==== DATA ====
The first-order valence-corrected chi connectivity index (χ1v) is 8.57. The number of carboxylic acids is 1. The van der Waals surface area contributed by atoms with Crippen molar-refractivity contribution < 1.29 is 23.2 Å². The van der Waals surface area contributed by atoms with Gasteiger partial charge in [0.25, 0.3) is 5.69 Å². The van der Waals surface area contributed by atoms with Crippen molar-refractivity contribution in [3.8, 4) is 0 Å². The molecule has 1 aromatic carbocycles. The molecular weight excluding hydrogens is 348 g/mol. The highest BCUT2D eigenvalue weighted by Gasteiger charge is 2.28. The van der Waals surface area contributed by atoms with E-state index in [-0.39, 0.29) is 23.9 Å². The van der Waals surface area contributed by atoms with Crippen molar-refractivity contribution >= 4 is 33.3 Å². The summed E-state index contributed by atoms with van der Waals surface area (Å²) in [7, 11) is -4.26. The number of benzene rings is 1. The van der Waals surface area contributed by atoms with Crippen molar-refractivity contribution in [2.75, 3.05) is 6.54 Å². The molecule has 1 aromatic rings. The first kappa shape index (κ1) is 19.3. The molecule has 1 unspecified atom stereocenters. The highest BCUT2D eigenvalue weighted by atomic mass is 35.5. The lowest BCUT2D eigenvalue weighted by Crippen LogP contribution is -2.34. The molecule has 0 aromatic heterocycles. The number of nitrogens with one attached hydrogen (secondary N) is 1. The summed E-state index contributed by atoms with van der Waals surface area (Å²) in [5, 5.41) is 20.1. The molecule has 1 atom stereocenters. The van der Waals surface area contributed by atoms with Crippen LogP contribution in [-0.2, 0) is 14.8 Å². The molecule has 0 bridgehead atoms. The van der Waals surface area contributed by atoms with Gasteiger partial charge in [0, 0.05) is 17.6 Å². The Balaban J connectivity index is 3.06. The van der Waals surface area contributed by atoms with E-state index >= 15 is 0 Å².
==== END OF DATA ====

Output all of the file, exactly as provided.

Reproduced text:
The first-order valence-corrected chi connectivity index (χ1v) is 8.57. The number of carboxylic acids is 1. The van der Waals surface area contributed by atoms with Crippen molar-refractivity contribution < 1.29 is 23.2 Å². The van der Waals surface area contributed by atoms with Gasteiger partial charge in [0.25, 0.3) is 5.69 Å². The van der Waals surface area contributed by atoms with Crippen molar-refractivity contribution in [3.8, 4) is 0 Å². The molecule has 1 aromatic carbocycles. The molecular weight excluding hydrogens is 348 g/mol. The highest BCUT2D eigenvalue weighted by Gasteiger charge is 2.28. The van der Waals surface area contributed by atoms with E-state index in [-0.39, 0.29) is 23.9 Å². The van der Waals surface area contributed by atoms with Crippen molar-refractivity contribution >= 4 is 33.3 Å². The summed E-state index contributed by atoms with van der Waals surface area (Å²) in [7, 11) is -4.26. The number of benzene rings is 1. The van der Waals surface area contributed by atoms with Crippen molar-refractivity contribution in [2.75, 3.05) is 6.54 Å². The molecule has 1 aromatic rings. The first kappa shape index (κ1) is 19.3. The molecule has 1 unspecified atom stereocenters. The highest BCUT2D eigenvalue weighted by atomic mass is 35.5. The lowest BCUT2D eigenvalue weighted by Crippen LogP contribution is -2.34. The molecule has 0 aromatic heterocycles. The number of nitrogens with one attached hydrogen (secondary N) is 1. The summed E-state index contributed by atoms with van der Waals surface area (Å²) in [5, 5.41) is 20.1. The molecule has 1 atom stereocenters. The van der Waals surface area contributed by atoms with Crippen LogP contribution in [-0.2, 0) is 14.8 Å². The molecule has 0 bridgehead atoms. The van der Waals surface area contributed by atoms with Gasteiger partial charge in [0, 0.05) is 17.6 Å². The Balaban J connectivity index is 3.06. The van der Waals surface area contributed by atoms with E-state index >= 15 is 0 Å².